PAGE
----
MMR and MMRV Vaccine: Care Instructions

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Your Care Instructions

An MMR vaccine protects against measles, mumps, and rubella. An MMRV vaccine adds protection against chickenpox (varicella). These diseases used to be common in children before the vaccine. Children get two doses of MMR. They get the first dose when they are 12 to 15 months old and the second dose at any time before they enter school. These shots will prevent measles, mumps, rubella, and chickenpox (with MMRV) for life.

A child who had a bad reaction to an MMR or MMRV shot should not get another one. Be sure to tell your doctor if your child ever had a seizure or trouble breathing after a vaccination.

Some parents worry that the MMR or MMRV vaccine causes autism in children. Many studies have been done, and no link has been found between these shots and autism.

Adults born before 1970 do not need an MMR or MMRV vaccination. Adults born in 1970 or later who have not had the MMR or MMRV vaccine may need the vaccine if they do not have evidence of immunity. Women who have not had the MMR or MMRV vaccine should get it at least 4 weeks before trying to get pregnant. Rubella during pregnancy can cause birth defects. If you are pregnant, you cannot get the vaccine until after your pregnancy is over.

Follow-up care is a key part of your treatment and safety. Be sure to make and go to all appointments, and call your doctor or nurse call line if you are having problems. It's also a good idea to know your test results and keep a list of the medicines you take.

How can you care for yourself at home?

  • Give acetaminophen (Tylenol) or ibuprofen (Advil, Motrin) if your child has a slight fever after the MMR or MMRV shot. Read and follow all instructions on the label. Do not give aspirin to anyone younger than 18. It has been linked to Reye syndrome, a serious illness.
  • Take an over-the-counter pain medicine, such as acetaminophen (Tylenol), ibuprofen (Advil, Motrin), or naproxen (Aleve) if your joints feel sore or stiff after an MMR or MMRV shot. Read and follow all instructions on the label.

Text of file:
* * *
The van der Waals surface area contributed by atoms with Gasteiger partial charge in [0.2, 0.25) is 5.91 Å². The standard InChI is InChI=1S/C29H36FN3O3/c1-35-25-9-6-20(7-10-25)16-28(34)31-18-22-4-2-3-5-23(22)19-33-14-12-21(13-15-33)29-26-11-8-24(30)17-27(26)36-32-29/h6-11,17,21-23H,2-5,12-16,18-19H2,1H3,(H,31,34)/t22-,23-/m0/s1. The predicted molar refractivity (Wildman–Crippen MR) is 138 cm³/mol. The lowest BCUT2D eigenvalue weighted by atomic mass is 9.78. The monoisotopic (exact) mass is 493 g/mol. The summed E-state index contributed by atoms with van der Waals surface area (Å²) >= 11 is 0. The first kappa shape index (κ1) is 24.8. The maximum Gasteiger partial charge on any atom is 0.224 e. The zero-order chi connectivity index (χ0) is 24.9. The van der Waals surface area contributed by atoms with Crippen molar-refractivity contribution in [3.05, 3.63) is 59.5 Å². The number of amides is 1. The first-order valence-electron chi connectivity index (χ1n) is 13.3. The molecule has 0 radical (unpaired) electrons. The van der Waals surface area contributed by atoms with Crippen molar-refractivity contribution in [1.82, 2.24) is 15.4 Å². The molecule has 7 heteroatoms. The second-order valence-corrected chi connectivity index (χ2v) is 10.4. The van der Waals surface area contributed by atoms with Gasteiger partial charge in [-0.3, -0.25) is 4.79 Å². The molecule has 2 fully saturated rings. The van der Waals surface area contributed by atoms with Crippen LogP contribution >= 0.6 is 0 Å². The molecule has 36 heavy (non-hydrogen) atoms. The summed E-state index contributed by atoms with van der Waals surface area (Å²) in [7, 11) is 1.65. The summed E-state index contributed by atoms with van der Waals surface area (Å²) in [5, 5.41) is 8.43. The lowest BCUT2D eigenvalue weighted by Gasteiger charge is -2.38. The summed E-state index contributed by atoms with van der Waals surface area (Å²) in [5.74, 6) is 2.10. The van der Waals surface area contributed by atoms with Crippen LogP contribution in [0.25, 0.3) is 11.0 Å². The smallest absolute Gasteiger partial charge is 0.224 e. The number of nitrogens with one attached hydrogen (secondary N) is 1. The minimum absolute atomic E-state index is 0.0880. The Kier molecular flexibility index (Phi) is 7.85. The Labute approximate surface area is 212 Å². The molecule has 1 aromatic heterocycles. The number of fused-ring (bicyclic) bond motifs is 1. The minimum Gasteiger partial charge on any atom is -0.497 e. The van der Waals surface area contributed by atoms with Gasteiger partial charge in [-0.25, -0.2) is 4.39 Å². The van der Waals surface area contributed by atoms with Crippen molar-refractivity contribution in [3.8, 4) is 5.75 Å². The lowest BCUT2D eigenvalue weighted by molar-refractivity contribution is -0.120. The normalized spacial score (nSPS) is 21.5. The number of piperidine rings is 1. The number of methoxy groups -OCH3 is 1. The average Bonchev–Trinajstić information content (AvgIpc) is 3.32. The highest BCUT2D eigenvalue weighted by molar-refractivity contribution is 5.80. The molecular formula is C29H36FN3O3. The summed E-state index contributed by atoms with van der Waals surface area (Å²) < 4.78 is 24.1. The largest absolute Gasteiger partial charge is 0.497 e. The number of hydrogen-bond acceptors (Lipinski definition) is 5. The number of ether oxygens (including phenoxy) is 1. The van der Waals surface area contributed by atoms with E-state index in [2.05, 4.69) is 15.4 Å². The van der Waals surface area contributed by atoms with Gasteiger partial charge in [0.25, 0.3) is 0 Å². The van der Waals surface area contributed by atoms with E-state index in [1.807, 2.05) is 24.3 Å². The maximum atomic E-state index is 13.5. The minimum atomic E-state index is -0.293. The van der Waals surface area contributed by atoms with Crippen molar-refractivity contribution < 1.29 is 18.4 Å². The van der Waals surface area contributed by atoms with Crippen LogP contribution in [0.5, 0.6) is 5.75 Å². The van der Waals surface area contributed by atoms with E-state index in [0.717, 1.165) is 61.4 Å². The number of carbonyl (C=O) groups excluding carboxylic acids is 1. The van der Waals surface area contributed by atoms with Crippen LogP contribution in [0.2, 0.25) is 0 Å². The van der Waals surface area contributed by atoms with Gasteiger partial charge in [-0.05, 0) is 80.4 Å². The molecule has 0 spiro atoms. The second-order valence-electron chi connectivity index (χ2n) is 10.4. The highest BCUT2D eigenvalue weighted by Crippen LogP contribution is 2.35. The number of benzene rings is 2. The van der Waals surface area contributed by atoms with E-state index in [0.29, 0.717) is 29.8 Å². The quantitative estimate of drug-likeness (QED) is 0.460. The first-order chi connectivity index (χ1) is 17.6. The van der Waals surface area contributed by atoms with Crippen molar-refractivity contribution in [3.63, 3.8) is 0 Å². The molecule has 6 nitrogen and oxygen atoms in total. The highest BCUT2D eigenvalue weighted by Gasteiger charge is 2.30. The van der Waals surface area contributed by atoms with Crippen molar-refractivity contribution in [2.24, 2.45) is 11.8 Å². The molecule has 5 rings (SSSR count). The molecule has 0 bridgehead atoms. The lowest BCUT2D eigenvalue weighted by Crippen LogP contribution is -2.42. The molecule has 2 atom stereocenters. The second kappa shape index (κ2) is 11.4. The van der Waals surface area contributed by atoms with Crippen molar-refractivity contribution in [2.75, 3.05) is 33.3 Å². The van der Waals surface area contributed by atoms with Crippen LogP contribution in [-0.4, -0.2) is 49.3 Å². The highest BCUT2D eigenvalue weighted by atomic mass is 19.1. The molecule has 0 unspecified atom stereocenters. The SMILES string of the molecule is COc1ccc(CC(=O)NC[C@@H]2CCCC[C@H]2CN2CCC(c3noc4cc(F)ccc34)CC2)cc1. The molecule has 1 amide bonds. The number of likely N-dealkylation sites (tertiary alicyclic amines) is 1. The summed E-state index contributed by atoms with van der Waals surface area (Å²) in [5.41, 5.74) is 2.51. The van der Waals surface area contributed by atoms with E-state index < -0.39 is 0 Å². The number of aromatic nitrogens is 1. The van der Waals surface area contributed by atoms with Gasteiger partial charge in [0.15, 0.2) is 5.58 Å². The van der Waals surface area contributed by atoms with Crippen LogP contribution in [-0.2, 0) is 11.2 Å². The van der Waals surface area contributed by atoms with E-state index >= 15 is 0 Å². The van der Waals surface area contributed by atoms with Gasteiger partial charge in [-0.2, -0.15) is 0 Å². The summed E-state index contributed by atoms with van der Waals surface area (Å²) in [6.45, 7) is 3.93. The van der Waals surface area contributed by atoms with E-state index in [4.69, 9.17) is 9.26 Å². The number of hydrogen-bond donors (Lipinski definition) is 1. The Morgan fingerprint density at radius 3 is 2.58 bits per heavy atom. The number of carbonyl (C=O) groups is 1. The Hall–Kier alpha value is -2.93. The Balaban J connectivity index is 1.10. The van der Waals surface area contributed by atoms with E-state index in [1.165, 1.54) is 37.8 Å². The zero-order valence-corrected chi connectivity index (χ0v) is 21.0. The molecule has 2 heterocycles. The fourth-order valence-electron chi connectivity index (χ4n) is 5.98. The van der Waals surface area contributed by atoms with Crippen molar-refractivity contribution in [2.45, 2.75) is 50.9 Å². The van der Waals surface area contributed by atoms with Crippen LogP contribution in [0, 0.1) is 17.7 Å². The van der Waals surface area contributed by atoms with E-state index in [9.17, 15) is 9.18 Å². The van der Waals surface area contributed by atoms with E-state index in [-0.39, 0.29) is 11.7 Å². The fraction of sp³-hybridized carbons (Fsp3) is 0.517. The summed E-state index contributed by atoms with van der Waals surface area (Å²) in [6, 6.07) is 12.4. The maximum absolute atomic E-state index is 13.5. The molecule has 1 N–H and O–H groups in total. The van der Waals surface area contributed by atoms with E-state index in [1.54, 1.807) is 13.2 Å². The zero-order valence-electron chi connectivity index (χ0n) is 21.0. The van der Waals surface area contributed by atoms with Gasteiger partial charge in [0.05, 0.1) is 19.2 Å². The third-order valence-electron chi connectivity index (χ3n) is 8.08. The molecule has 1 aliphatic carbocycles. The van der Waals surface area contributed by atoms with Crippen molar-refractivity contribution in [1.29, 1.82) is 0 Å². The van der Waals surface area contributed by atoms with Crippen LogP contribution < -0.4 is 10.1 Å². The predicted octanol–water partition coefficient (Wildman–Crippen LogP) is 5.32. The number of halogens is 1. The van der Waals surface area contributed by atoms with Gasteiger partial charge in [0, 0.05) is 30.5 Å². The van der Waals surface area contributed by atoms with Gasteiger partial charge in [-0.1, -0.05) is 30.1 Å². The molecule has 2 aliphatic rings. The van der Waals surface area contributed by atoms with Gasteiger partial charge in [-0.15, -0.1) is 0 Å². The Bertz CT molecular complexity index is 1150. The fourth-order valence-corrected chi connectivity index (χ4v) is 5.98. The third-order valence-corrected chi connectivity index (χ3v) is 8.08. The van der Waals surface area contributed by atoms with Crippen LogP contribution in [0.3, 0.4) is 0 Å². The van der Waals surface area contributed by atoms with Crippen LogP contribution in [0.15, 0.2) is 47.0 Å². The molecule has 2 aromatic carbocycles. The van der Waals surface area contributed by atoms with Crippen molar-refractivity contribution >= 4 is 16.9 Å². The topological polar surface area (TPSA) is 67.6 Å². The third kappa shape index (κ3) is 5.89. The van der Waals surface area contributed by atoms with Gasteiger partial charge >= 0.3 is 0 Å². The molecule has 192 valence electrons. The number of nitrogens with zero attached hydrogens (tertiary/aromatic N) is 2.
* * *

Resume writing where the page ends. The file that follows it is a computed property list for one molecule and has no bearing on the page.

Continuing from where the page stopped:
• Put ice or a cold pack on the area for 10 to 20 minutes at a time. Put a thin cloth between the ice and your skin.
  • Your child may get a mild rash 1 to 2 weeks after the MMR or MMRV vaccine. It usually goes away without treatment. Call your doctor or nurse call line if the rash does not go away or it gets worse.

When should you call for help?

Call 911 anytime you think you or your child may need emergency care. For example, call if:

  • You or your child has a seizure.
  • You or your child has symptoms of a severe allergic reaction. These may include:
    • Sudden raised, red areas (hives) all over the body.
    • Swelling of the throat, mouth, lips, or tongue.
    • Trouble breathing.
    • Passing out (losing consciousness). Or you or your child may feel very light-headed or suddenly feel weak, confused, or restless.

Call your doctor or nurse call line now or seek immediate medical care if:

  • You or your child has symptoms of an allergic reaction, such as:
    • A rash or hives (raised, red areas on the skin).
    • Itching.
    • Swelling.
    • Belly pain, nausea, or vomiting.
  • Your child becomes limp and less alert.
  • You or your child has a high fever.
  • Your child cries for 3 hours or more within 2 days after getting the shot.

Watch closely for changes in your or your child's health, and be sure to contact your doctor or nurse call line if you have any problems.

Where can you learn more?

Go to https://www.healthwise.net/patientEd

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Current as of: November 10, 2016